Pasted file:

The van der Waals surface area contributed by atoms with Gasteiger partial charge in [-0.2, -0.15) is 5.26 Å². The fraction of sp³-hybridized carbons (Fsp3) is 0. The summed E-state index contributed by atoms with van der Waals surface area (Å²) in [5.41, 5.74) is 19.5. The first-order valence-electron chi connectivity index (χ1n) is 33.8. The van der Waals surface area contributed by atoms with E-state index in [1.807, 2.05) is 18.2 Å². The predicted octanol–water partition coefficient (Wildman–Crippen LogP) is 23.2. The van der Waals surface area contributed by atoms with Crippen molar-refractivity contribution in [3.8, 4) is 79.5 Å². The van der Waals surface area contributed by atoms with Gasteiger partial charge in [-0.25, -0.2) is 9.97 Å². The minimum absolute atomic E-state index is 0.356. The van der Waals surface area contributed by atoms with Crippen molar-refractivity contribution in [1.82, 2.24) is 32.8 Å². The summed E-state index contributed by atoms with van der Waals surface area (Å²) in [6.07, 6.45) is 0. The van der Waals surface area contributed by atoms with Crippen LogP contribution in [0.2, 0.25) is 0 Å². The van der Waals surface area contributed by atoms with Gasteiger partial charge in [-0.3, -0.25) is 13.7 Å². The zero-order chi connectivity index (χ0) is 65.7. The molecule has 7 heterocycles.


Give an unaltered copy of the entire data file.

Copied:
The van der Waals surface area contributed by atoms with Gasteiger partial charge in [-0.2, -0.15) is 5.26 Å². The fraction of sp³-hybridized carbons (Fsp3) is 0. The summed E-state index contributed by atoms with van der Waals surface area (Å²) in [5.41, 5.74) is 19.5. The first-order valence-electron chi connectivity index (χ1n) is 33.8. The van der Waals surface area contributed by atoms with E-state index in [1.807, 2.05) is 18.2 Å². The predicted octanol–water partition coefficient (Wildman–Crippen LogP) is 23.2. The van der Waals surface area contributed by atoms with Crippen molar-refractivity contribution in [3.8, 4) is 79.5 Å². The van der Waals surface area contributed by atoms with Gasteiger partial charge in [-0.25, -0.2) is 9.97 Å². The minimum absolute atomic E-state index is 0.356. The van der Waals surface area contributed by atoms with Crippen molar-refractivity contribution in [1.82, 2.24) is 32.8 Å². The summed E-state index contributed by atoms with van der Waals surface area (Å²) in [6.07, 6.45) is 0. The van der Waals surface area contributed by atoms with Crippen LogP contribution in [0.2, 0.25) is 0 Å². The van der Waals surface area contributed by atoms with Gasteiger partial charge in [-0.3, -0.25) is 13.7 Å². The zero-order chi connectivity index (χ0) is 65.7. The molecule has 7 heterocycles.